This method uses the individual gas rather than the calculation of gas ratios for detecting fault. The significant and proportion of the gases are called “key gases”. Figure 3 indicate these “key gases” and relative proportions for the four general fault types . 3. 0 Scheduled Work Task| Start Date| Duration (days)| Remarks| Progress| Project Title Selection| 28. 05. 2012| 12| Proposed own project title and submitted it on 4th June 2012| Completed| Research for Project Proposal| 08. 06. 2012| 10| Journals and articles were browsed through in IEEE, Science Direct, Scopus| Completed| Project Proposal| 14. 6. 2012| 3| Project Proposal was done based on the journals and articles found. | Completed | Research for Literature Review| 19. 06. 2012| unknown| Journals and articles were searched for the literature review| Ongoing| Progress Report 1| 01. 07. 2012| 15| Each progress towards the completion of Final Year Project 1| Completed| Research / Oral Presentation Preparation| 17. 07. 2012| 24| Complete the literature review and getting prepared for the oral presentation while doing research for the project| Incomplete| Oral Presentation| 10. 08. 2012 / 29. 08. 012| -| Presentation of all the findings and research and logbook to be submitted| Incomplete| Progress Report 2| 10. 08. 2012| 3| Each progress towards the completion of Final Year Project 1| Incomplete| 4. 0 Conclusion In the end of this study, I’ll be able to determine the pros and cons of all the different types of DGA diagnostics methods and be able to determine transformer faults out of the diagnostic methods which are very essential to prevent transformer damage. Suggestions and recommendations will be given to further improve the efficiency of those available diagnostic methods . 0 Reference 1. Church, J. O. , Haupert, T. J. and Jakob, Fredi (1987). “Analyze Incipient Faults with Dissolved-gas Nomograph. ” Elecrical World. Oct. Pgs. 40-44. 2. DiGiorgio, Joseph B. (1997). “Dissolved Gas Analysis of Mineral Oil Insulating Fluids. ” California: Northern Technology & Testing 3. Domun, M. K. (1996). “Condition Monitoring of Power Transformers by Oil Analysis Techniques. ” Proc. of the 11th Conference on Electric Power Supply Industry (CEPSI). Kuala Lumpur, Malaysia 4. Siva Sarma, D. V. S. S. and G. N. S.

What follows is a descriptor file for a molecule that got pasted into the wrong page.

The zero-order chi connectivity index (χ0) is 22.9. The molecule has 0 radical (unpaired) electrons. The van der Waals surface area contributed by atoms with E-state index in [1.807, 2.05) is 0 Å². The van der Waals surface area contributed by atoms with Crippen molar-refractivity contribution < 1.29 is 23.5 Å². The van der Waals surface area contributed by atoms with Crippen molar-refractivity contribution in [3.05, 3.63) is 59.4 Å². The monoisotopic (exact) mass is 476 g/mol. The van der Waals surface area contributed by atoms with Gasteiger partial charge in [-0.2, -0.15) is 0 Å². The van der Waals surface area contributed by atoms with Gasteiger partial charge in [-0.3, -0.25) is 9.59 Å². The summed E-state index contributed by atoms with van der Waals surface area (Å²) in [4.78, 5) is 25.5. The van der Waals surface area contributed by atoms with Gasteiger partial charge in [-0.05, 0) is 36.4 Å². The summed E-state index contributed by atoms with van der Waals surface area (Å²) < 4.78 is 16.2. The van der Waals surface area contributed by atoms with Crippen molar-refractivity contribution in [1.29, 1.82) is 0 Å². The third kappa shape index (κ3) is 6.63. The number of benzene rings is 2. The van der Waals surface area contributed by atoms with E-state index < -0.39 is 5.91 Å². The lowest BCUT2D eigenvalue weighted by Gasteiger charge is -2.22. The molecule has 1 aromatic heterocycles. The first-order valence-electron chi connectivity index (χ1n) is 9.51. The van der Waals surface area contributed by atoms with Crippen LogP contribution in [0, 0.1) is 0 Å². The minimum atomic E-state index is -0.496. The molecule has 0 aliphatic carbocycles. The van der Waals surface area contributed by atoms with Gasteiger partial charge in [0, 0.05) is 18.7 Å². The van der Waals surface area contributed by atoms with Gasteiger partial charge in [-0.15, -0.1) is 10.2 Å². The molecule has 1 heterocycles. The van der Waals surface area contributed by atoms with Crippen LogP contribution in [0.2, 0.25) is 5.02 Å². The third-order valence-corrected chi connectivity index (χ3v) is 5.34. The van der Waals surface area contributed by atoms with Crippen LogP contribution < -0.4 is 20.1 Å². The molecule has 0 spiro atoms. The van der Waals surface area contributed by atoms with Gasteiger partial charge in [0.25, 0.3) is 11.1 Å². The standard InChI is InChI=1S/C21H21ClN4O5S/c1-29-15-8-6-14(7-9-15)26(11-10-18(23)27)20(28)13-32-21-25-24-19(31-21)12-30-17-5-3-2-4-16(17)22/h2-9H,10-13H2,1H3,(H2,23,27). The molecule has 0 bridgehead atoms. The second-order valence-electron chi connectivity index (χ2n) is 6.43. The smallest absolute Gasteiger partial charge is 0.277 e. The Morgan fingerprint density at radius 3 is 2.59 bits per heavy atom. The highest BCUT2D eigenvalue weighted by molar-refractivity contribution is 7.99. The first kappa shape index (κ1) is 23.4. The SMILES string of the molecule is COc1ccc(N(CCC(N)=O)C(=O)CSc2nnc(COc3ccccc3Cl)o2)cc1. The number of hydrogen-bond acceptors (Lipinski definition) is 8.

Kalyani, ANN Approach for Condition Monitoring of Power Transformers using DGA. 2004 IEEE Region 10 Conference, TENCON 2004. , 2004. C: p. 444-447. 5. C57. 104. 1991, I. , IEEE Guide for Interpretation of Gases Generated in Oil-Immersed Transformer, I. The Institute of Electrical and Electronic Engineers, Editor. 1992, The Institute of Electrical and Electronic Engineers, Inc p. 27 6. FIST3-31, Facilities Instructions, Standards and Techniques Volume 3-31 Transformer Diagnostics. 2003, Bureu of Reclamation Hydroelectric Research and Technical Services Group Denver. p. 5-13.